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The Obsessed Fortysomething Runner: What I learned from not running for a month

I had a nagging case of (left) Achilles tendinitis for a good part of 2015, which I think dated back to around the time of the Rum Run (aka the world's longest 10K race). It never got severe enough to inhibit my running, and most of the time it didn't even hurt me while running. At most, I would feel twinges for a couple of minutes. It was, however, tender to the touch, and definitely failed the pinch test. There were times when I thought I was just about over it, and then it came back, not with a vengeance, but something more than mere annoyance. I was feeling pretty good in late October, but then I ran the Halloweenathon twice and started feeling more stiffness and aches. Finally, after finishing the Turkeython, I decided to take a break from running. My hope was that I could just take 10 days off and then run the NaughtyorNiceathon. In the meantime, I happened to have an annual physical check-up, and I discussed the AT with my new doctor. I yelped out loud when he did the pinch test. His recommendation? "Lay off running for 3-4 weeks." Yikes! Between November 26 and December 17 (three weeks), I didn't run at all. I did 2 easy miles on the treadmill on the 17th, and then 2.8 miles along the beach (on pavement) on the 23rd, and 5.3 miles on Christmas Day. I didn't see as much progress as I'd hoped, so I stopped again until January 11. So, apart from the 10 miles on those three days, I didn't run between November 26 and January 11. What did I learn from not running?

1. I’m so glad I was able to cross-train

I think I would have been bouncing off the walls if it weren’t for the Concept2 rowing machine. I also have access to stationary bikes at the gym, but I don’t particularly enjoy indoor cycling, which is a little odd because I don’t mind indoor rowing or treadmills. The great thing for me about the Concept2 is that my rowing pace and calorie burn rate is pretty close to what it is for running, so I can get a comparable feeling of effort expended in the same amount of time.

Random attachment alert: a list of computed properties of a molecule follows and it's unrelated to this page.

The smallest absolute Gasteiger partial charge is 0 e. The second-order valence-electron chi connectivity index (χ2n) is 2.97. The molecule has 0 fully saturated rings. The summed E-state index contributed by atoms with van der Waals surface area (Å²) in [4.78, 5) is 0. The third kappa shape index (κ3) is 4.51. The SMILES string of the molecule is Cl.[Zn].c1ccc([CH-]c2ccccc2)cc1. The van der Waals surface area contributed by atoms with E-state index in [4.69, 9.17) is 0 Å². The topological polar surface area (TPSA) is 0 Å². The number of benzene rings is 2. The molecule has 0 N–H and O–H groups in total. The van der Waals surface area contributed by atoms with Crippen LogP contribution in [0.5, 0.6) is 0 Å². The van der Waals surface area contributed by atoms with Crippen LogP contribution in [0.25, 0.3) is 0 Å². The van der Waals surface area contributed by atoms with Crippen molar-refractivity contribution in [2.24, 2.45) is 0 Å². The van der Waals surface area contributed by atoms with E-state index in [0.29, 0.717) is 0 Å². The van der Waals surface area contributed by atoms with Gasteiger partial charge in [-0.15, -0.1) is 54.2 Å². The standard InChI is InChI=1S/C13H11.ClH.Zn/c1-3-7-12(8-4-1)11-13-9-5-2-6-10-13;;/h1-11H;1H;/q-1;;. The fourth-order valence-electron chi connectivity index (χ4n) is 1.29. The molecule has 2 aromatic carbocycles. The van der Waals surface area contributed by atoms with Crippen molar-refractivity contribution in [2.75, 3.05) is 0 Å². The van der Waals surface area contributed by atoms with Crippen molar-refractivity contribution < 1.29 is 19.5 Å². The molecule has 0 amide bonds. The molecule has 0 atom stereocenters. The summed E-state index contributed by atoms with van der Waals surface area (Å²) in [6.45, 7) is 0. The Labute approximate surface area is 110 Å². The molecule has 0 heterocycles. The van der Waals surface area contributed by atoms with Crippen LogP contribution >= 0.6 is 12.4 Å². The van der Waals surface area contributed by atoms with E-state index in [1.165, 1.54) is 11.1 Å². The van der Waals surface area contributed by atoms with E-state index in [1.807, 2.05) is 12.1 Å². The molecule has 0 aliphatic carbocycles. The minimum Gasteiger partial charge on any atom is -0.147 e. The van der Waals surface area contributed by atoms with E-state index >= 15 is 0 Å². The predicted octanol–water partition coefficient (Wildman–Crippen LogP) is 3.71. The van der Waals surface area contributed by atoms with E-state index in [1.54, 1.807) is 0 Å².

2. Welcome back, DOMS

Rowing is great, but it’s not running. When I got back to running in January, I started off with an easy 5 miles at what was my long slow distance run pace. As far as cardiovascular conditioning went, I didn’t really feel like I had lost anything; the easy pace felt easy.

But, boy were my quads sore the next day! I haven’t felt running-related DOMS in about five years. When I went running again two days later, my quads let me know – during the run – that they were still mildly displeased.

3. It was easier to fall out of the habit of running than I expected

Before I took all this time off, I would’ve thought that I would be itching to get back to running as soon as I could. Maybe the holidays are the best time to take a break from running (or the worst, depending on how you look at it), but I found my attention easily occupied by board gaming with family. My boys really liked Car Wars (my dad found it appalling, but I tried pointing out how it develops skills at multivariate constrained maximization – i.e., make the best fighting vehicle you can with limited money and having to balance armor versus weight), and my older son started to learn about the Cold War when we played Twilight Struggle.

At the same time, the Concept2 began to exert a stronger pull on me. “Don’t risk retarding your recovery by going back to running too soon,” it cooed at me. “Why not sit down and enjoy some more TV while rowing?”

I’m not sure if I felt a loss of confidence about running, or maybe concern about whether I would be able to return to my previous level of running fitness. The fact that I was still improving at rowing compounded my diffidence. Fortunately, when I got back on the treadmill in January, I felt absolutely fantastic for the first mile….

4. A break from running is not the end of the world

This is probably the most important lesson I learned. I’m still easing back into running with just three easy 5 mile runs that first week. I’ll slowly shift my running-rowing ratio in favor of the former, and I’m sure it’ll take a bit of time to get back to where I can try to challenge my PRs, but it was a relief to see firsthand that people are right when they say you can (generally) get back to where you were before. Of course, that was just a month off for me, not a longer layoff, which hopefully I won’t ever have to deal with. But it does mean that it’ll be easier to take a month off down the road if doing so means avoiding a much longer amount of time off.

About Tung Yin (252 Articles)
Law prof by day, runner all the time. Got off the couch in January 2011 and have been obsessed with running ever since.

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